05 March 2015

The Serpent of Venice by Christopher Moore

Christopher Moore's THE SERPENT OF VENICE was a novelty to me: a historical farce (who knew such a thing existed?), a mash-up of Shakespeare and Poe (The Merchant of Venice, Othello, plus a little dash of The Cask of Amontillado), and, most of all, absolutely breathtaking wordplay.

Seriously. I've told several people, and I plan to tell anyone else who will listen: The man deserves a Pulitzer for his wordplay. He would make the Bard himself blush.

Lots of fans have posted quotes on THE SERPENT OF VENICE's Goodreads page, so I won't exhaust you, but I would like to point out a few favorites:

“The two had been together since they were little girls, and so loved and hated each other like sisters.”

“I'm feeling full of tiny princes, bustling to get out into the world and start plotting against one another.” 

I don't know for certain that Moore coined the phrase "Heinous fuckery most foul," but if he didn't, he certainly perfected its use.

The plot was actually rather brilliant, interweaving elements of the three source materials, molded to fit into a contemporaneous story and coupled with Moore's research: Pocket, the Fool, takes the place (and occasionally the name) of Poe's Fortunato, and is interred by Montressor Brabantio, Iago, and Antonio, who are conspiring together to plunge Venice into war.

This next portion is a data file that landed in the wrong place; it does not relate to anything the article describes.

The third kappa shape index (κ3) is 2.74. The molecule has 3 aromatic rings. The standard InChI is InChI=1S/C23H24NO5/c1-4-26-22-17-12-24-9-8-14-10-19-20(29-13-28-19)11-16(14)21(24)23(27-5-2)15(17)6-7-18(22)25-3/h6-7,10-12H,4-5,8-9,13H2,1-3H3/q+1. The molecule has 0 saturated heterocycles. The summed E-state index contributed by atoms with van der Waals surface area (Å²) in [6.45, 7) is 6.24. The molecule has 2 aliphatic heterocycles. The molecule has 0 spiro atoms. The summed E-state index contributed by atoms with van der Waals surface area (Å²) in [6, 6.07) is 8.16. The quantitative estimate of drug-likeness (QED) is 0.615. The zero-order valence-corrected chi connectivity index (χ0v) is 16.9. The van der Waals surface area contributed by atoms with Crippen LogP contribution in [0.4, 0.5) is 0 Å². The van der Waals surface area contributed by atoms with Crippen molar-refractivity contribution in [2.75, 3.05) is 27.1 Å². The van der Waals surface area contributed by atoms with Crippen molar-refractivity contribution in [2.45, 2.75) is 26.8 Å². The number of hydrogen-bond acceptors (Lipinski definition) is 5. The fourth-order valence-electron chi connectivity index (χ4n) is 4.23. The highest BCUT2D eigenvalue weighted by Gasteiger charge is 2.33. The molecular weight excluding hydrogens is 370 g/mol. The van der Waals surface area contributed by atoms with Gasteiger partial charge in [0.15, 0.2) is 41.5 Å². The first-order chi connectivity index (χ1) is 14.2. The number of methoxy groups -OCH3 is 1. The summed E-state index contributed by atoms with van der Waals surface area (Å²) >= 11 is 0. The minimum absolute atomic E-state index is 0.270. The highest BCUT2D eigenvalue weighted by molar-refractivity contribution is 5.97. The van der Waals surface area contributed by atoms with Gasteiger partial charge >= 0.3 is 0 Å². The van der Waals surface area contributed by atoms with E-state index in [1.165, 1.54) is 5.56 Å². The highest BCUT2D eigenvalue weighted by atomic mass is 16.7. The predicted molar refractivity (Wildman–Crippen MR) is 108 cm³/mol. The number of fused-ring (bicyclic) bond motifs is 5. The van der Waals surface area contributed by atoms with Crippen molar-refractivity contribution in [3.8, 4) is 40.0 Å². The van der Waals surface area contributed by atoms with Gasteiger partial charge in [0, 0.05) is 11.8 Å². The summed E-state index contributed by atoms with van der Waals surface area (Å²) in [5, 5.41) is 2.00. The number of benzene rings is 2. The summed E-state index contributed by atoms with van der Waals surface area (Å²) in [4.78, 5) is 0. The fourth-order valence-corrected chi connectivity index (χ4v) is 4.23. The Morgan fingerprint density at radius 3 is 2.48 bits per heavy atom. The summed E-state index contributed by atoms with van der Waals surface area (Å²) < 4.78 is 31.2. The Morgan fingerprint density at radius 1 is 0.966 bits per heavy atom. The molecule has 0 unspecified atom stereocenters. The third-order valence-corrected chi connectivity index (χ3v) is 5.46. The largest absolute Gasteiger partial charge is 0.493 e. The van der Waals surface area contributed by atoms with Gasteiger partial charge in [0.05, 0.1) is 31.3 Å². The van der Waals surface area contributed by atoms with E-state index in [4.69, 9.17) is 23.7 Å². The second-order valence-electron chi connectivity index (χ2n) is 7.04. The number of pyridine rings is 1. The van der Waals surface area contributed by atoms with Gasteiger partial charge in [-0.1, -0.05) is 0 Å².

Things spiral out of control from there, with ghosts, horny mermaids, Marco Polo, a Jewish lady pirate, and more. All the while, Moore's wit and humor shine through. I think the caper is to intricately plotted that, if you took away the humor, it would make an excellent political thriller, though it would certainly be diminished.

I read plenty of Shakespeare in both high school and college, as well as some Edgar Allen Poe, but I never got that much enjoyment out of them as a teenager. If I had been given this book first, I bet I would have enjoyed them a lot more. I know I will enjoy revisiting the source materials to see how Moore crafted his canny comic caper.